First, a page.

Miuccia Prada surely commands the longest backstage queue of well wishers in the fashion world.
Plenty of time then to take in what the visionary designer was wearing: a crinkled white t-shirt dress, simple flat caramel plastic sandals, a string of grey pearls around her neck and a bamboo bangle pushed to the top of each arm. Even the smallest sartorial minutiae feels like a vital clue – bamboo, the beginning of next season’s cruise collection?
Prada had just delivered one of her finest spring summer collections to date, and yet she was as cool and unflappable as ever amidst the throng and hyperbole: ‘Amazing! Very Cyber 1960s! Incredible! Beautiful!’ exclaimed one acolyte.
In fact, as she explained, it was about none of these things: ‘The whole collection was based on the independent mind of the woman, the impossibilities for women, expressing the sentiments and feelings of women. It was also based on the rectangular folding shape and the flower.’ A daisy? A poppy? ‘A symbolic flower,’ she said, cryptically. And the Japanese aspects of the show? ‘Yes, Japanese in the sense of the same tough, rigorous approach, but very delicate also.’ And the fur, for summer? ‘Again a symbol of impossibilities - so much is forbidden now. I feel, all of us maybe feel, that we have to have a certain behaviour now, that you can’t be decadent.’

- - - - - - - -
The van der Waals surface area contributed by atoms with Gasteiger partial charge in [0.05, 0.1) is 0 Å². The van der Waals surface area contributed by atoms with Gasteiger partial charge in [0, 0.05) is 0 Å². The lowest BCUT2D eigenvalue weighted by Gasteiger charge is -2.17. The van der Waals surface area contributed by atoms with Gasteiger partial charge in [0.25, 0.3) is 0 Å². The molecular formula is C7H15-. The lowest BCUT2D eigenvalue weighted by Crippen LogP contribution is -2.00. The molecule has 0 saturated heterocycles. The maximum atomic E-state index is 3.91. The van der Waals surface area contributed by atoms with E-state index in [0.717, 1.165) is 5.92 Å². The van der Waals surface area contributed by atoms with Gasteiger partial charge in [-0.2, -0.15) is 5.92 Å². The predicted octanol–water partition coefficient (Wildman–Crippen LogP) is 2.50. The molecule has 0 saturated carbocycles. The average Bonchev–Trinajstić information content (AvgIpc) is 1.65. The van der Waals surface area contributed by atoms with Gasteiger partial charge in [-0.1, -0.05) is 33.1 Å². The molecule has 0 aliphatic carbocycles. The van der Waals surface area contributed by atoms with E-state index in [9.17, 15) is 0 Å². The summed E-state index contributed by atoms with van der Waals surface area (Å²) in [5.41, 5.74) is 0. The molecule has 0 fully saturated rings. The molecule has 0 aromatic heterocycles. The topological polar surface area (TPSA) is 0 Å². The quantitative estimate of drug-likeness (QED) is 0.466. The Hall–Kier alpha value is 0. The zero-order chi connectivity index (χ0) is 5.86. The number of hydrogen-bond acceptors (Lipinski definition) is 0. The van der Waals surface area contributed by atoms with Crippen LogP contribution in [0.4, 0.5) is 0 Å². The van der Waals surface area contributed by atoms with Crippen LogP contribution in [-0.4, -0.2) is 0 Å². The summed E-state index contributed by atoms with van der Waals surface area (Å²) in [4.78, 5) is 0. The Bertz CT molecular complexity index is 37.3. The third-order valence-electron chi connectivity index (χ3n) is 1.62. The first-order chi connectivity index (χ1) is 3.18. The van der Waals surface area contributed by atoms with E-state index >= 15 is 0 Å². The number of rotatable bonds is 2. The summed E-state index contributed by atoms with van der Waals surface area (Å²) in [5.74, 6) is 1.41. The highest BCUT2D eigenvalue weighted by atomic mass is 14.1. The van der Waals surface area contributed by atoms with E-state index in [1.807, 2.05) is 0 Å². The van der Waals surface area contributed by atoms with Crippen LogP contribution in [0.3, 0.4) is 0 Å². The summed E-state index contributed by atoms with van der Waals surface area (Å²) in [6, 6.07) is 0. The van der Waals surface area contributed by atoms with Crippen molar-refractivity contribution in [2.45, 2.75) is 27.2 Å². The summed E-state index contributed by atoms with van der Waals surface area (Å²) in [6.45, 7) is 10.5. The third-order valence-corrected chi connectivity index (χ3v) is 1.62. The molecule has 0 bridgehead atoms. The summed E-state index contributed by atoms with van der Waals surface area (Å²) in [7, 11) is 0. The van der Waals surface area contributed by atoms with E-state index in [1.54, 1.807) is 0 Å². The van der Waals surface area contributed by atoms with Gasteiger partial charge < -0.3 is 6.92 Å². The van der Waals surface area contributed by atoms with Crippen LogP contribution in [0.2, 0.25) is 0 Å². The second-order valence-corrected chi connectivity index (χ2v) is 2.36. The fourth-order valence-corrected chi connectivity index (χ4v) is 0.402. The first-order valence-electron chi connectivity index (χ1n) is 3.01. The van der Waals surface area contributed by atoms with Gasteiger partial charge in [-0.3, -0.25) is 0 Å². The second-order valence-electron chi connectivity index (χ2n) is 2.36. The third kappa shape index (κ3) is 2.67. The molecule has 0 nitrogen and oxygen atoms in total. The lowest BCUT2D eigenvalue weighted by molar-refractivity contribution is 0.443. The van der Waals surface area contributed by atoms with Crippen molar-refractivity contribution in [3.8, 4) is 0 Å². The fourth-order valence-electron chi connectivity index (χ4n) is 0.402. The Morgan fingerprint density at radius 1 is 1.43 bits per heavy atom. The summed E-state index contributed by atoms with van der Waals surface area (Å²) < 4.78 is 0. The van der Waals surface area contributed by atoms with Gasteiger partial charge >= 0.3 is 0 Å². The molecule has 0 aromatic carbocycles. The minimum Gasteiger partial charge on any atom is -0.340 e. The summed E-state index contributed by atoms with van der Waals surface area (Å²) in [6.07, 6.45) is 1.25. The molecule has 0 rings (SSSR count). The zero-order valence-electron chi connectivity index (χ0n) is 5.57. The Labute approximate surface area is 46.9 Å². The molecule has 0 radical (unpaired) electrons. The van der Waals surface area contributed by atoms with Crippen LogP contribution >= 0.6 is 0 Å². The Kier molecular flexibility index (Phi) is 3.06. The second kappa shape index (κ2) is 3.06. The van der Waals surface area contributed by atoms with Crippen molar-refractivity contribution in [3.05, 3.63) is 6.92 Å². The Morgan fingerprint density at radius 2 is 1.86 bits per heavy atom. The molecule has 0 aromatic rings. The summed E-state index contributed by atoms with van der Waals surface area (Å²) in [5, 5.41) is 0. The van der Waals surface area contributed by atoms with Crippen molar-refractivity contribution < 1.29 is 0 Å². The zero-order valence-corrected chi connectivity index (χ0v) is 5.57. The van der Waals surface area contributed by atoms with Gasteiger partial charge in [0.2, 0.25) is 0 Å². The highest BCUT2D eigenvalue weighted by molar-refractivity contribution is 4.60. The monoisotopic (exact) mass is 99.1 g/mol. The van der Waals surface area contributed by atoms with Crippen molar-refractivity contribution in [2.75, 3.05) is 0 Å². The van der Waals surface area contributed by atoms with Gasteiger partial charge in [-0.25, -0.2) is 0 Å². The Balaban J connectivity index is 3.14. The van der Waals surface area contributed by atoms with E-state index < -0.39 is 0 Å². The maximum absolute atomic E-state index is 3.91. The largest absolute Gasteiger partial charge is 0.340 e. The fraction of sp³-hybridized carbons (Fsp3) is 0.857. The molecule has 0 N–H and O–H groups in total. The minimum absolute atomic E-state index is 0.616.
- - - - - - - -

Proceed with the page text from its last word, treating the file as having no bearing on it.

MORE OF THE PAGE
Translation? Result? Clothes?
The show opened with a stark little black dress – a white flower creeping up the chest – in the kind of precise, abbreviated shape you think of when you think 1960s. The focus was on the feet: wafer-flat pale pink leather zip-up sock boots with a kind of ribbon thong.
The footwear was the thing: with every outfit – neat, sharp, black, navy or white, a red flower (the type a child might draw) appliqued on skirts, stamped on bags, printed in clusters on coats – the shoes rose. Literally. Higher and higher the platforms stacked, sometimes in wood with a fist-sized hole in the middle, or sprouting a metallic boot, and culminating in the most lavishly decorated Geisha shoe/boot with red ribbon wrapped around the ankle, that recalled the ancient act of foot binding. (Will these be sold in store? ‘Yes, but lower,’ she said).
The second act – in terms of the clothes – looked to origami for inspiration, all rectangular folds, falling sashes and kimono sleeves. All cut from the palest pink and mint green duchess satin, following the same short sharp spare shapes as before and with the addition of duster coats and naïve embroideries of that symbolic red flower.
So it was about liberating the female spirit? Saying to women – “nothing is off-limits” and “do as you damn well please?” Who knows. Nothing is straightforward in Miuccia’s world. And isn’t that precisely what keeps us interested? That, and some very, very pretty clothes.